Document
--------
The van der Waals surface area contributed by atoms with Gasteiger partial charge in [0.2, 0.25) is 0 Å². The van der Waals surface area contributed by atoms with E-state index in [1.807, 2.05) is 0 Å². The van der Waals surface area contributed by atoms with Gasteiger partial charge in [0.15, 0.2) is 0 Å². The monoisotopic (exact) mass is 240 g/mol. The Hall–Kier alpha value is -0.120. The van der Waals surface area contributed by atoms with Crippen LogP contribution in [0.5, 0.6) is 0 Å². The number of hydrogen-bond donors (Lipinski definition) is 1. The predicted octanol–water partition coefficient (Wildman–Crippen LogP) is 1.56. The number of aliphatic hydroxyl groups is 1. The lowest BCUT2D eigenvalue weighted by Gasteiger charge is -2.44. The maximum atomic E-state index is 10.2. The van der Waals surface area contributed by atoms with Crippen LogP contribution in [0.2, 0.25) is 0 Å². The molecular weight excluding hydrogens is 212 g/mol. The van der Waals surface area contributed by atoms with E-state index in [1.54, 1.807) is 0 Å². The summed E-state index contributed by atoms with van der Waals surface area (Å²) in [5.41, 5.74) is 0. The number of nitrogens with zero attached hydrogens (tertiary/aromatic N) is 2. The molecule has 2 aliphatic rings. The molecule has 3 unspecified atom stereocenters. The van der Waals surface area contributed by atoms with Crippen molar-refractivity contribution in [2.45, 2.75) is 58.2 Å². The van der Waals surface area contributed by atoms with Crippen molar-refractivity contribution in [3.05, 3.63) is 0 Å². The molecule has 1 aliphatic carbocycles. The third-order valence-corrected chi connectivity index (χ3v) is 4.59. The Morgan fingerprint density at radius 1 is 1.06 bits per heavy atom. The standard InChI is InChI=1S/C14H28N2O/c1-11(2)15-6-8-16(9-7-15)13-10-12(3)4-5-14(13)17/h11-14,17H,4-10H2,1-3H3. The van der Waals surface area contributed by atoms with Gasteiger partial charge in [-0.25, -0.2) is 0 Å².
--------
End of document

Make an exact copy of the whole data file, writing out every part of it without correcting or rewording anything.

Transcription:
The van der Waals surface area contributed by atoms with Gasteiger partial charge in [0.2, 0.25) is 0 Å². The van der Waals surface area contributed by atoms with E-state index in [1.807, 2.05) is 0 Å². The van der Waals surface area contributed by atoms with Gasteiger partial charge in [0.15, 0.2) is 0 Å². The monoisotopic (exact) mass is 240 g/mol. The Hall–Kier alpha value is -0.120. The van der Waals surface area contributed by atoms with Crippen LogP contribution in [0.5, 0.6) is 0 Å². The number of hydrogen-bond donors (Lipinski definition) is 1. The predicted octanol–water partition coefficient (Wildman–Crippen LogP) is 1.56. The number of aliphatic hydroxyl groups is 1. The lowest BCUT2D eigenvalue weighted by Gasteiger charge is -2.44. The maximum atomic E-state index is 10.2. The van der Waals surface area contributed by atoms with Crippen LogP contribution in [0.2, 0.25) is 0 Å². The molecular weight excluding hydrogens is 212 g/mol. The van der Waals surface area contributed by atoms with E-state index in [1.54, 1.807) is 0 Å². The summed E-state index contributed by atoms with van der Waals surface area (Å²) in [5.41, 5.74) is 0. The number of nitrogens with zero attached hydrogens (tertiary/aromatic N) is 2. The molecule has 2 aliphatic rings. The molecule has 3 unspecified atom stereocenters. The van der Waals surface area contributed by atoms with Crippen molar-refractivity contribution in [2.45, 2.75) is 58.2 Å². The van der Waals surface area contributed by atoms with Crippen molar-refractivity contribution in [3.05, 3.63) is 0 Å². The molecule has 1 aliphatic carbocycles. The third-order valence-corrected chi connectivity index (χ3v) is 4.59. The Morgan fingerprint density at radius 1 is 1.06 bits per heavy atom. The standard InChI is InChI=1S/C14H28N2O/c1-11(2)15-6-8-16(9-7-15)13-10-12(3)4-5-14(13)17/h11-14,17H,4-10H2,1-3H3. The van der Waals surface area contributed by atoms with Gasteiger partial charge in [-0.25, -0.2) is 0 Å².